PM’s efforts to please old and new friends
Prime Minister Narendra Modi seems to have attained many political objectives through the appointment of chairpersons of various parliamentary standing committees.
Former ministers, left out of the government in Modi’s second term as PM, NDA partners and friendly parties such as the Biju Janata Dal (BJD), YSR Congress Party, and the Telangana Rashtra Samithi (TRS) — all stand mollified.
Former union minister of state for finance and civil aviation Jayant Sinha has been appointed chairperson of the committee on finance — a late and grudging acknowledgement of his talent in a small measure. Sinha, one of the brightest minds in the BJP, never got his due, thanks to his father and former finance minister Yashwant Sinha’s constant diatribe against the Modi government.
Other former union ministers who were appointed chairpersons of parliamentary committees include former tribal affairs minister Jual Oram (committee on defence), former MoS for corporate affairs and law P.P. Choudhury (committee on external affairs), and former agriculture minister Radha Mohan Singh (committee on Railways).
Jagdambika Pal, known as ‘ek din ka CM’ (CM for one day) in Uttar Pradesh and who has been waiting for some reward ever since he switched his loyalty from the Congress to the BJP ahead of 2014 Lok Sabha elections, was appointed chairman of the standing committee on urban development.
Amid jitters in Bihar Chief Minister Nitish Kumar’s camp, which was given a push by a section of the BJP to fight it alone in next year’s assembly election, JD(U) MP Rajiv Ranjan Singh alias Lalan Singh was appointed chairman of the committee on energy.
Meanwhile, there are three non-NDA parties that have been more loyal to the BJP than many of its allies in terms of extending issue-based support in Parliament — the BJD, the YSR Congress and the TRS.
BJD’s Bhartruhari Mahtab was appointed chairperson of the committee on labour, YSR Congress’ V. Vijaya Sai Reddy was made the head of the committee on commerce and the TRS’ K. Keshava Rao of the committee on industry.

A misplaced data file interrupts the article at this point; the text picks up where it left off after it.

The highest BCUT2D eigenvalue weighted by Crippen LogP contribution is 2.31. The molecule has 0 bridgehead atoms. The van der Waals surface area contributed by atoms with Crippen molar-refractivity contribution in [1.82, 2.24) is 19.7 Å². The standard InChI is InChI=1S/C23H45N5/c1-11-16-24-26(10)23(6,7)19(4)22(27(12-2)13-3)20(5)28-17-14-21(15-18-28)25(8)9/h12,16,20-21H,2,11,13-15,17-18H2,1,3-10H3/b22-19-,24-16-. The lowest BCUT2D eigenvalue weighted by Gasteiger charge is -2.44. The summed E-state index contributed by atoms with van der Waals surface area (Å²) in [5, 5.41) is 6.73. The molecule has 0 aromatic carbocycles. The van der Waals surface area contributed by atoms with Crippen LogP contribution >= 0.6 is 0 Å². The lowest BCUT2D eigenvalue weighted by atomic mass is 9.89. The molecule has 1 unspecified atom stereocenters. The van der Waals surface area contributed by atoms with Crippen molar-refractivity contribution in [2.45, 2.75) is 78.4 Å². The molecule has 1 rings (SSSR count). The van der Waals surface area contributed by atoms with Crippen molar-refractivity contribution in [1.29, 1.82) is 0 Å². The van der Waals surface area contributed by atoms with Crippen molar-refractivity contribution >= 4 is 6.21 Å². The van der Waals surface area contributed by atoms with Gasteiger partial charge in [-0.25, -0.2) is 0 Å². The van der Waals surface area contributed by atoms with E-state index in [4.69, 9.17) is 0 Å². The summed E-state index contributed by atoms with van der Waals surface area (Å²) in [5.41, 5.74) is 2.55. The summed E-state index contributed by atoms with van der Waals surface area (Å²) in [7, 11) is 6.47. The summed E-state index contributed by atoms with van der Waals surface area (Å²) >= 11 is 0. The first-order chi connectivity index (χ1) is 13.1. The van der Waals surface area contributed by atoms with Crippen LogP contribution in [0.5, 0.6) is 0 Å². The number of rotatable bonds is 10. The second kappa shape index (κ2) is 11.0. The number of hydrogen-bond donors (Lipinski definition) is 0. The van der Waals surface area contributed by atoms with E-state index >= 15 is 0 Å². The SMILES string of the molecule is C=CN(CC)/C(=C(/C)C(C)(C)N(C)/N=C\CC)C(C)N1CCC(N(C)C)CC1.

Meanwhile, controversial Bhopal MP Sadhvi Pragya Singh Thakur was made a member of the committee on railways.
Congress jittery as Rahul Gandhi becomes a member of House panel
Former Congress president Rahul Gandhi becoming a member of the parliamentary committee on defence has left some of his party colleagues nervous. Given that any remark during the committee’s deliberations could become a matter of parliamentary record, Congressmen are not confident about Gandhi’s stand on national security issues.
He was the one who had endorsed the electorally ‘suicidal’ manifesto promise to review the Armed Forces Special Powers Act (AFSPA) and repeal the sedition law. Gandhi also went on to oppose the removal of Article 370 that gave special powers to Jammu and Kashmir, and questioned the government’s claims of normalcy in the Valley.
No wonder Congressmen are in a panic mode within hours after his appointment in the defence committee. They could only hope that he remained a mere listener — the way he was as a member of the committees on external affairs and human resource development earlier.
The ‘Rahu’ in Modi government
The Rashtriya Swayamsevak Sangh (RSS) publicly supports the NDA government’s economic policies but it is not very amused by the way Finance Minister Nirmala Sitharaman has sought to answer questions on the economy.
Amid a raging controversy over Union Railways Minister Piyush Goyal’s blooper on ‘Einstein gravity’, an RSS functionary in Delhi said, “Modiji can’t help it. This is not about Nirmalaji or Piyushji. As a journalist once wrote, every government comes with a Rahu (a planet in Vedic astrology that is supposed to be inauspicious).”
The RSS functionary, however, didn’t clarify who he was referring to as Rahu in the Modi government. He was quick to add though: “And every political party with a Rahul.”
When Jaishankar invited a journalist to his home state
At a recent gathering in Delhi, External Affairs Minister S. Jaishankar faced a very unique situation. A foreign journalist accosted him for a small chat and asked him about the alleged restrictions on foreign journalists travelling to Assam, which is in the midst of the NRC storm.
Jaishankar listened very patiently and then asked the journalist why foreign journalists were so interested in Assam. “Come and visit my beautiful state of Gujarat. I am an MP from the state. You will really like it,” said Jaishankar, without even a hint of a smile that would betray humour or sarcasm.
(Contributors: D.K. Singh and Snehesh Alex Philip)